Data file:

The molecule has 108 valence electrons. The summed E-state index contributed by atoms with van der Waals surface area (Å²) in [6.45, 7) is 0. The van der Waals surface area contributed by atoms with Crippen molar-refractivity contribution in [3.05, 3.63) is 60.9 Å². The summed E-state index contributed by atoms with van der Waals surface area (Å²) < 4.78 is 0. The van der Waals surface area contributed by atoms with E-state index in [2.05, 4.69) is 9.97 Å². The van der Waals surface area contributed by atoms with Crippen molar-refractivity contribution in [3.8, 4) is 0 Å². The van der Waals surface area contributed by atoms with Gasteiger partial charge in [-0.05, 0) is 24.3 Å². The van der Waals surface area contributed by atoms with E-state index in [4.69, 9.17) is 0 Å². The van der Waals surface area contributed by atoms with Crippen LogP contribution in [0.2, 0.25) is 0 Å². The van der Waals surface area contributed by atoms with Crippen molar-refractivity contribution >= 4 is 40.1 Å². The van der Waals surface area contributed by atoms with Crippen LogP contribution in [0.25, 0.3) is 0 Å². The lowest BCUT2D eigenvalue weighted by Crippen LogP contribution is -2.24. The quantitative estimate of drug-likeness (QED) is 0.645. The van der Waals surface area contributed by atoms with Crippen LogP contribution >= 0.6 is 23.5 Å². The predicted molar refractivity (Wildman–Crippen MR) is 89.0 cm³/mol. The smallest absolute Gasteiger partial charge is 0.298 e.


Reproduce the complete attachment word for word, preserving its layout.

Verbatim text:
The molecule has 108 valence electrons. The summed E-state index contributed by atoms with van der Waals surface area (Å²) in [6.45, 7) is 0. The van der Waals surface area contributed by atoms with Crippen molar-refractivity contribution in [3.05, 3.63) is 60.9 Å². The summed E-state index contributed by atoms with van der Waals surface area (Å²) < 4.78 is 0. The van der Waals surface area contributed by atoms with E-state index in [2.05, 4.69) is 9.97 Å². The van der Waals surface area contributed by atoms with Crippen molar-refractivity contribution in [3.8, 4) is 0 Å². The van der Waals surface area contributed by atoms with Gasteiger partial charge in [-0.05, 0) is 24.3 Å². The van der Waals surface area contributed by atoms with E-state index in [4.69, 9.17) is 0 Å². The van der Waals surface area contributed by atoms with Crippen LogP contribution in [0.2, 0.25) is 0 Å². The van der Waals surface area contributed by atoms with Crippen molar-refractivity contribution >= 4 is 40.1 Å². The van der Waals surface area contributed by atoms with Crippen LogP contribution in [0.25, 0.3) is 0 Å². The lowest BCUT2D eigenvalue weighted by Crippen LogP contribution is -2.24. The quantitative estimate of drug-likeness (QED) is 0.645. The van der Waals surface area contributed by atoms with Crippen LogP contribution >= 0.6 is 23.5 Å². The predicted molar refractivity (Wildman–Crippen MR) is 89.0 cm³/mol. The smallest absolute Gasteiger partial charge is 0.298 e.